As children, my parents’ families were active members of the Chinese community of Los Angeles. My dad grew up going to weekly meetings of the benevolent association, a group that represented the social and legal interests of people from our ancestral region in China. They grew up in a world that used Cantonese in addition to English. My father used it in the home when he spoke with his mother, my only close relative who was not born in the United States. I, on the other hand, was given the choice whether I wanted to go to Chinese school or not.  I chose not to because Chinese school was on Saturday, and I wanted to watch cartoons instead. My cousins all made the same choice as me. We were proud of being ABCs — American Born Chinese. We made fun of FOB kids — Fresh Off the Boat. We thought we were better than them — they had accents, didn’t speak English well, and they weren’t American like we were. 

 “We’re gold rush people,” I would explain to friends to proclaim how long my family had been here. What I didn’t realize then was that it didn’t really matter how long my family had been in California, in other people’s eyes we were no different than the immigrant families my cousins and I looked down on. Groups of kids used to throw rocks at me when I walked to the library while calling me racist names. A kid in gym class nicknamed me “Chinkle” and “Nipper.” One day two neighborhood kids stopped me on my bike, blocking me from riding away. “Our mom said you’re a Chinaman,” one of them said. This was a woman I helped out at back to school night, someone I had always treated with respect. Why would she encourage her kids to call me a racist slur? I said nothing in return. Be wary, be vigilant.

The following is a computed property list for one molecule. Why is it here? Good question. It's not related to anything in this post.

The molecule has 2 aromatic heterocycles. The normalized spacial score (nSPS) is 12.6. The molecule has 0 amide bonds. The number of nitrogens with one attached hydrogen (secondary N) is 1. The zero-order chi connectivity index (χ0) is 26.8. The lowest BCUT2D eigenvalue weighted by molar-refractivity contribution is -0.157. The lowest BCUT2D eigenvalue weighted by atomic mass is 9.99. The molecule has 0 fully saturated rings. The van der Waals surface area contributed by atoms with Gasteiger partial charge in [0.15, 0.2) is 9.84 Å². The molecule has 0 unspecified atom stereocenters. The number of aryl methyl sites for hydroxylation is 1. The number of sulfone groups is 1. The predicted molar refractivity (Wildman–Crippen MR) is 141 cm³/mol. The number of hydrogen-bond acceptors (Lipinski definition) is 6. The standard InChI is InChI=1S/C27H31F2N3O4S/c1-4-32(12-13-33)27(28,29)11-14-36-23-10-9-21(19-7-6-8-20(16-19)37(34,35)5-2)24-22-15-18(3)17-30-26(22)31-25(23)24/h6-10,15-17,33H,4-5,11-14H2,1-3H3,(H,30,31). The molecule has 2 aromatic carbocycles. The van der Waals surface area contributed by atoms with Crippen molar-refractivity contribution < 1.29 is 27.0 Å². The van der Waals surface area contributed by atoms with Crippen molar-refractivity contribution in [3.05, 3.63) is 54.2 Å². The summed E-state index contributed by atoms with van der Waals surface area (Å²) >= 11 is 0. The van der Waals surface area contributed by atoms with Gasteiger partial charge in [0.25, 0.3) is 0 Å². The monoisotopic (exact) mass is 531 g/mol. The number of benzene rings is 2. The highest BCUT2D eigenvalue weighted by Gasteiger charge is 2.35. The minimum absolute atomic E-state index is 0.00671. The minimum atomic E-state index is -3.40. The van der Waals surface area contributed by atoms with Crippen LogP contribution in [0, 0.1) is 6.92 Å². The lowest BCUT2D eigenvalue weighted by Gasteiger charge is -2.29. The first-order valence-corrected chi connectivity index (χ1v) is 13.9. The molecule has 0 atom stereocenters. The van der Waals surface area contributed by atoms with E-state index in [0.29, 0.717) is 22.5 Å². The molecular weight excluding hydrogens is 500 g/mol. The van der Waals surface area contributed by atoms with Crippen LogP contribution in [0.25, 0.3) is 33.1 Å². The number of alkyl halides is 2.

College was an escape from my home and these people. I felt that I could be who I wanted, study what I wanted. I worked as an admissions tour guide. One day I was assigned to a Chinese American woman and her daughter who were looking at the school. We were walking down the central hall of the science building when we stopped at a doorway and looked in a classroom. “What are you doing here?” called a hostile voice. I explained that we were on a tour and continued. When we exited the building, the mother turned to me and said, “That was racist.” I tried to voice an explanation for the man’s behavior and she stopped me. “You know that was racist.” The truth was, I knew she was right. I reported the incident to the Dean of the College. The explanation came back that I was wrong — the man was a valued departmental employee. He did community service. He worked with underprivileged kids. He was concerned for my safety. He couldn’t be racist. I was told that I was wrong. I don’t think the girl ever attended my college.